At a city budget address Tuesday Pittsburgh Mayor Bill Peduto said he thinks the state should take over the city school district’s finances.
Oversight of a school district requires proof of financial distress and legislation. Pittsburgh Public Schools isn’t currently on the state’s watch list.
The district operates independently from the city with an elected nine-member board. But in 2004 when Pittsburgh was financially distressed, the state diverted earned income tax revenue from PPS to the city.
In a discussion last week about the district’s 2020 budget, school board members and administrators said they wanted that money returned.
PPS Superintendent Anthony Hamlet said he hasn’t spoken with city administrators yet.
“We will want to go to Harrisburg first and ask those questions about the viability of us getting those funds back. We’ve been told to have a conversation with the city which we will begin to do,” he said.
Peduto said that money belongs to the city.
The district recently reached out to Peduto and he plans to meet with Hamlet to discuss its financial situation.
“But if they simply say we’re going to take your revenue to fix our hole and not be the leaders that they were elected to be, in making tough decisions like raising taxes, then I have no time for that, absolutely none and I will fight them in Harrisburg.”
The district’s budget proposal suggests raising taxes by 2.3 percent in order to avoid financial oversight.
In response to Peduto's comments Tuesday PPS spokesperson Ebony Pugh said the district completes annual audits in addition to the state's periodic audits.
“There have been no significant issues raised related to how the District conducts its finances,” she said in a statement.
The proposed $608 million city budget includes three substations for the police bureau, to be located downtown, in Homewood and on the South Side. The Pittsburgh Bureau of Police anticipates three new recruitment classes, and new body cameras.
In Tuesday’s announcement Peduto also mentioned One PGH, a non-profit fund created to tackle issues like hunger, homelessness and universal Pre-K. Peduto said they will announce details on the first phase of the initiatives in the upcoming weeks.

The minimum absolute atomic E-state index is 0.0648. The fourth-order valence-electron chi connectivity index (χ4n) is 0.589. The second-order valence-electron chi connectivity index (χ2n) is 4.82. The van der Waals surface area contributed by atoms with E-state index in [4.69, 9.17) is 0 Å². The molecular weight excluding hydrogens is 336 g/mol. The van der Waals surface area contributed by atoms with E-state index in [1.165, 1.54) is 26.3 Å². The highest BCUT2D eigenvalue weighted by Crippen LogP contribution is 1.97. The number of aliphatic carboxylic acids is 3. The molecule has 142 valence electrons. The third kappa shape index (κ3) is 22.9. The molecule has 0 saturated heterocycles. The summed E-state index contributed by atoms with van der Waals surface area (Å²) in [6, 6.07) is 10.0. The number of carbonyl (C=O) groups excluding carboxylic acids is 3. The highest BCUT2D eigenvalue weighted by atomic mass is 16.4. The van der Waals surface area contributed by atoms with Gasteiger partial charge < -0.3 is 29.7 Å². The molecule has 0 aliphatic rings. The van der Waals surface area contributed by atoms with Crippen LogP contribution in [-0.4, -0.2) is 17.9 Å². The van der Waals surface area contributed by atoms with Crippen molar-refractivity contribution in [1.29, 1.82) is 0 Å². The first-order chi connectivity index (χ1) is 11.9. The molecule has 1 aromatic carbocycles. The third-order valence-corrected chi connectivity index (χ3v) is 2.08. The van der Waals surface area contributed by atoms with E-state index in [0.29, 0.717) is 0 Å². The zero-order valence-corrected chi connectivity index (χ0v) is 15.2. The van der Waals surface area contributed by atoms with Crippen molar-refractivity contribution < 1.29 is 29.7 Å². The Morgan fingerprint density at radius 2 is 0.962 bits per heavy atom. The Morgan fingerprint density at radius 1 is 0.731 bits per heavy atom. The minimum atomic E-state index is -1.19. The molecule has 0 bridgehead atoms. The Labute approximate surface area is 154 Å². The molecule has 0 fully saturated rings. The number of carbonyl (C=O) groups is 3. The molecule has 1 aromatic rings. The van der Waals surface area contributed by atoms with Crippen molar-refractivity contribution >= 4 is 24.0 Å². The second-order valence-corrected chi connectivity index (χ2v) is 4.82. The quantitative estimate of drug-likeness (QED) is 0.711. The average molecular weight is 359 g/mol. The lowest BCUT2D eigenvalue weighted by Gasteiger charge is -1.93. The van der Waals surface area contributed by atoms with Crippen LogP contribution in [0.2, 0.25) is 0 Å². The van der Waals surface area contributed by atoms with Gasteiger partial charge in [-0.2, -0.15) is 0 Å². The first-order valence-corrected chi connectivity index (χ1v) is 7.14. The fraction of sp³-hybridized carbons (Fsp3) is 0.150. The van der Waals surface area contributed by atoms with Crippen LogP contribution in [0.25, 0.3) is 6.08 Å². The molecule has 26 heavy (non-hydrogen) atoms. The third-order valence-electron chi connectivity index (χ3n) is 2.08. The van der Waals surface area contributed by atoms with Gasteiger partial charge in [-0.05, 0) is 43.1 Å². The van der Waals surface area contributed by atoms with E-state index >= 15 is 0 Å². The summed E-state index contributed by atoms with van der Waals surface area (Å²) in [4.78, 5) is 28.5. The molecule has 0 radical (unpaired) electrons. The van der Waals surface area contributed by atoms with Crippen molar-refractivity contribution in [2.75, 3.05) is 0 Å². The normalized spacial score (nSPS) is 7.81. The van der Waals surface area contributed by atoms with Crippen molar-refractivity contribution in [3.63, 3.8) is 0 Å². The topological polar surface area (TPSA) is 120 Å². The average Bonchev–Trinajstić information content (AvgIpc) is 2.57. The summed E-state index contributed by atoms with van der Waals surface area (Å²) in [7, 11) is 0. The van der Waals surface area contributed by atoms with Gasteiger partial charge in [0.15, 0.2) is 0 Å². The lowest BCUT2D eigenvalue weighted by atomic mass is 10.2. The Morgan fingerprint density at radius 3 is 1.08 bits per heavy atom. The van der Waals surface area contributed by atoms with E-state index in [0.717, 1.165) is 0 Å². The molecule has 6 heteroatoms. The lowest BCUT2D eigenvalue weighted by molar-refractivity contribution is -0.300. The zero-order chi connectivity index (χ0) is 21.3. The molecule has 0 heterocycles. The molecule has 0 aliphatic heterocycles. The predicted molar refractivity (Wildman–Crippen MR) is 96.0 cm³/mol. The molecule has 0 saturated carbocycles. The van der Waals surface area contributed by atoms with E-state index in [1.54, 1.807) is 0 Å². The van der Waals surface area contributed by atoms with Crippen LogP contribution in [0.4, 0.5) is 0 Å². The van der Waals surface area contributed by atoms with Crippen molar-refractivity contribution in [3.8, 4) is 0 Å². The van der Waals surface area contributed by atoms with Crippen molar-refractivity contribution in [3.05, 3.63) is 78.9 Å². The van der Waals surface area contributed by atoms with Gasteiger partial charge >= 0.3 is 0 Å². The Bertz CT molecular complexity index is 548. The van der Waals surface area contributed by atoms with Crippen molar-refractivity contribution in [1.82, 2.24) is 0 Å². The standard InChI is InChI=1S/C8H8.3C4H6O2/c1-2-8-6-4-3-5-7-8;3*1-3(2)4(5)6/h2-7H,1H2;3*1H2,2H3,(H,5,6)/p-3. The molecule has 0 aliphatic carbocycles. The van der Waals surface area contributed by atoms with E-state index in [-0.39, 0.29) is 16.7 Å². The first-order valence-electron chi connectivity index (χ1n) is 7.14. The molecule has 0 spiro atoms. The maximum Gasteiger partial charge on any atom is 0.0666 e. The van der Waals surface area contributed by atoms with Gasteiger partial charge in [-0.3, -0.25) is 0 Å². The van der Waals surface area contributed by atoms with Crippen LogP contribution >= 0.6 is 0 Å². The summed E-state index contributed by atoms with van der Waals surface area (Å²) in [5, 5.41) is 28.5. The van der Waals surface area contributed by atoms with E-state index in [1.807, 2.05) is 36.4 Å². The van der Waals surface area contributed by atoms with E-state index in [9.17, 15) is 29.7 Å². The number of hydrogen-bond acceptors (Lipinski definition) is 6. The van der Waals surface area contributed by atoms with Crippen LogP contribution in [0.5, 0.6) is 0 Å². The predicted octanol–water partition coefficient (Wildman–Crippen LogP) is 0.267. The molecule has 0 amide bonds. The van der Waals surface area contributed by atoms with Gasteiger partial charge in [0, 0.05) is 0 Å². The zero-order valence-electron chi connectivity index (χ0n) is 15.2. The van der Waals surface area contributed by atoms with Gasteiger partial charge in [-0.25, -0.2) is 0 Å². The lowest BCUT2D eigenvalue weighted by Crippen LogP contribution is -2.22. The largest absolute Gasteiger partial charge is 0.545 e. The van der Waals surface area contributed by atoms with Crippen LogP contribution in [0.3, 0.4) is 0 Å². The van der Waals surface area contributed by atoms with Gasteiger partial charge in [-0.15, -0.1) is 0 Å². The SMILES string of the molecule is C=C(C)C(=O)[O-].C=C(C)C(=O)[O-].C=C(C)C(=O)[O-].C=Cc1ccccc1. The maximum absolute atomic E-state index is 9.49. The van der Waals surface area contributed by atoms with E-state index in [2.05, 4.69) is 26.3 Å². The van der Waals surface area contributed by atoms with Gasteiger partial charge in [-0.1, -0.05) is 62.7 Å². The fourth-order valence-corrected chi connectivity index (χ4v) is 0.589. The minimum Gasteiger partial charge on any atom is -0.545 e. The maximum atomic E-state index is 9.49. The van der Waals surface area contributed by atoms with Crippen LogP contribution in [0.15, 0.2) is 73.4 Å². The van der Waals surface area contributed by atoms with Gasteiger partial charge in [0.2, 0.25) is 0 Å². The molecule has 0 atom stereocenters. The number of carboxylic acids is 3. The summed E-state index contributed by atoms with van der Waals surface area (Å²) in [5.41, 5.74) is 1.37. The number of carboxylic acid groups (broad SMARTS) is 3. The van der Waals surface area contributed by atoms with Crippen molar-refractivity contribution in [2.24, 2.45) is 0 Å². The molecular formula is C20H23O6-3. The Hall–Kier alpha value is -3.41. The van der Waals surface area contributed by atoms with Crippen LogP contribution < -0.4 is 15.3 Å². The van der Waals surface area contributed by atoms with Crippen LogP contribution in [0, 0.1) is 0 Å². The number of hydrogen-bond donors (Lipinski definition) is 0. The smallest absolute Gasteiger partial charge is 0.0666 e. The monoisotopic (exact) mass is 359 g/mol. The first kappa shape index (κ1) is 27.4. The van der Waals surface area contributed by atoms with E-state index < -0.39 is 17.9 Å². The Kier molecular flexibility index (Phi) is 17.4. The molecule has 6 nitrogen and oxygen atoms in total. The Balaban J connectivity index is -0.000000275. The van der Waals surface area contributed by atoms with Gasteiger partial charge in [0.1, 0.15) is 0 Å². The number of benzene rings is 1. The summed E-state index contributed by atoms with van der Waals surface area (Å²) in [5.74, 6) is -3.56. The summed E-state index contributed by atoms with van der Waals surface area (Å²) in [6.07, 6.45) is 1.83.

While he wouldn't disclose details, Peduto said they will entail "a plan to work together in a unified way to address the major that this city faces outside of city government."
"I think what we can present next time is not only something that will be specific to what the needs are," he said. "But how we can actually work together and show what the immediate first three years' priorities will be. And at the same time, all the working documents that got us there."
One PGH has been delayed since 2014, and Peduto said the idea behind it is to "all hold hands, say we're working together and this is what we're working toward."
"Nothing will be set in stone," he said. "I don't want people to think that it's going to be like the tablets being delivered to Moses. This is years and years of all of those different reports ... whether it's the gender equity study or the black elected officials report ... pulling all of that together in order to determine where the problems are."
Critics from the Economic Justice Circle of Pittsburgh said they are concerned about widening economic and racial disparities in the city.
In an emailed response to the budged proposal, Jamil Bey of the UrbanKind Institute said they appreciate the administration's efforts to make Pittsburgh inclusive and livable for all residents, but the proposed budget doesn't focus on affordable housing and needed infrastructure in low-income communities.
The proposed budget now goes to Pittsburgh City Council; hearings on the budget begin Nov. 20. A final vote on the budget will take place Dec. 17.